Artist Profile: Luis Fitch’s art is at the intersection of graphic design, fine art, and vandalism

Luis Fitch alongside an array of his posters // Photo by Garrett Born

You may not know who Luis Fitch is, but you have probably seen his art. From T-shirts to taco shops, Fitch has been consistently using a combination of gallery openings, street art, and branding opportunities to make himself a recognizable symbol wherever he goes. Other artists might think he is selling out, but he doesn’t see it that way—he just wants his work to reach as many people as possible.  

“One day you will see my work in a gallery, the next in a pop-up restaurant, and the next day on the corner of the house, and you get a box of tacos and it will be right there. I’m excited about the intersection of all the things. [I’m] not just doing artwork for collectors to go to their houses,” Fitch says. 

Fitch grew up in Tijuana, Mexico. His love of art started at an early age, drawing and painting in his free time. It wasn’t until he took an art class at school that his career began to take off. One of his teachers, an artist from Mexico City, recognized his talent and offered to put on a showing of his work. Only three people came—his parents and a friend—but it was too late. Fitch was hooked. 

After moving to San Diego with his family at the age of 20, Fitch went on to attend the prestigious Art Center College of Design in Pasadena, California. He began cultivating his own style, freelancing for small businesses in both California and Mexico, eventually establishing his own design agency in Minneapolis, UNO Branding.

His work sits at the intersection of graphic design, fine art, product development, and vandalism. Fitch says he once heard it described as “brandalism.” Showing in art galleries as often as street corners, Fitch focuses on making his art available to the community and as affordable as possible. Fitch says that his art is often associated with Day of the Dead, but that to him it’s much more than that.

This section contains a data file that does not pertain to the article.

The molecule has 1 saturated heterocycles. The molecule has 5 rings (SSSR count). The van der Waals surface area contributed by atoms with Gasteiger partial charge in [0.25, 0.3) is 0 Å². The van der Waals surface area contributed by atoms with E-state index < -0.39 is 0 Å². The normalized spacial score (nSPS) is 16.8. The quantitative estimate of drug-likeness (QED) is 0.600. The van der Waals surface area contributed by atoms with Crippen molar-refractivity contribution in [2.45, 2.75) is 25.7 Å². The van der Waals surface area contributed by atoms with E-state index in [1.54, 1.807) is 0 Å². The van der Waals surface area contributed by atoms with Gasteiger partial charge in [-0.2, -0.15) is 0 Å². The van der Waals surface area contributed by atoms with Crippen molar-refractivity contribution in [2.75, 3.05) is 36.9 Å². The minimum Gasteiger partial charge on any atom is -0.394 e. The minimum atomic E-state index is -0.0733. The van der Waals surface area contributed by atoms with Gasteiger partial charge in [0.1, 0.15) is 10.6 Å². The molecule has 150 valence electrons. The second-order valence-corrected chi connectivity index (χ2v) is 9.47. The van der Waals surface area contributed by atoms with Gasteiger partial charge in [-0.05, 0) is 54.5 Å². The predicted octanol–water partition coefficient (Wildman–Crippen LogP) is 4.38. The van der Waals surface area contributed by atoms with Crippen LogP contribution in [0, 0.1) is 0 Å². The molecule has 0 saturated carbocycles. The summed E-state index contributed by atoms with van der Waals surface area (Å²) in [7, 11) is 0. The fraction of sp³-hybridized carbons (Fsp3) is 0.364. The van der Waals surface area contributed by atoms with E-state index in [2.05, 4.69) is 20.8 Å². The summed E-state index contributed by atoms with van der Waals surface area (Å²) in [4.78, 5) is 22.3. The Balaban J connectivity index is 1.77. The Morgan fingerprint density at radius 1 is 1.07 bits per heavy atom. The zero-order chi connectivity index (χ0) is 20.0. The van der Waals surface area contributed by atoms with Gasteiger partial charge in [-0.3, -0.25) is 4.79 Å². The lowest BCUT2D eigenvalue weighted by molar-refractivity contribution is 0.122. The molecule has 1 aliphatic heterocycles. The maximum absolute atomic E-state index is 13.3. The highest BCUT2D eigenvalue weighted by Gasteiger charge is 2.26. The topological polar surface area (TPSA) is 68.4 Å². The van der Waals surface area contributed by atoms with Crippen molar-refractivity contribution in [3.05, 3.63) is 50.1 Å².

“All these, to me, don’t represent death— they represent real people in a symbolic way, and they are always in black, so there is no color skin. So, it can be a white person, a Latino, African-American—it’s more universal,” Fitch says. 

The art Fitch created for this month’s cover ties in the “Death” theme in obvious ways, but the artist says he wanted to go deeper. 

While he was growing up in Tijuana, Fitch could ride his bike with his friends to the border, where there was a door in the border wall they could go through. They would cross, go to a 7-Eleven, get ice cream, and then head back home. Now, with all the turmoil at the border, Fitch wanted to represent what he saw: mothers trying to make it to the U.S. with their families only to be separated from their children. 

“It’s not a super obvious piece, and I wanted to do it like that. That’s where my state of mind is right now.” Fitch says.

When asked how he thinks the community reacts to his art, Fitch shrugged. He isn’t overly concerned if people like it or not—he is more interested in the impact and what it represents. Still, it seems to be well-received. The majority of people like his work and some can afford to buy his art, but he says money is not his primary goal. 

“I am more interested in fellowships and scholarships, and having exhibits and making money so I can do other versions of the same type of work; I can give it out in the street. That’s a model that I really like. I try to reach everybody. It started as a Mexican thing, but the message can change,” Fitch says.

Medium: Mixed media
Currently resides: Minneapolis, MN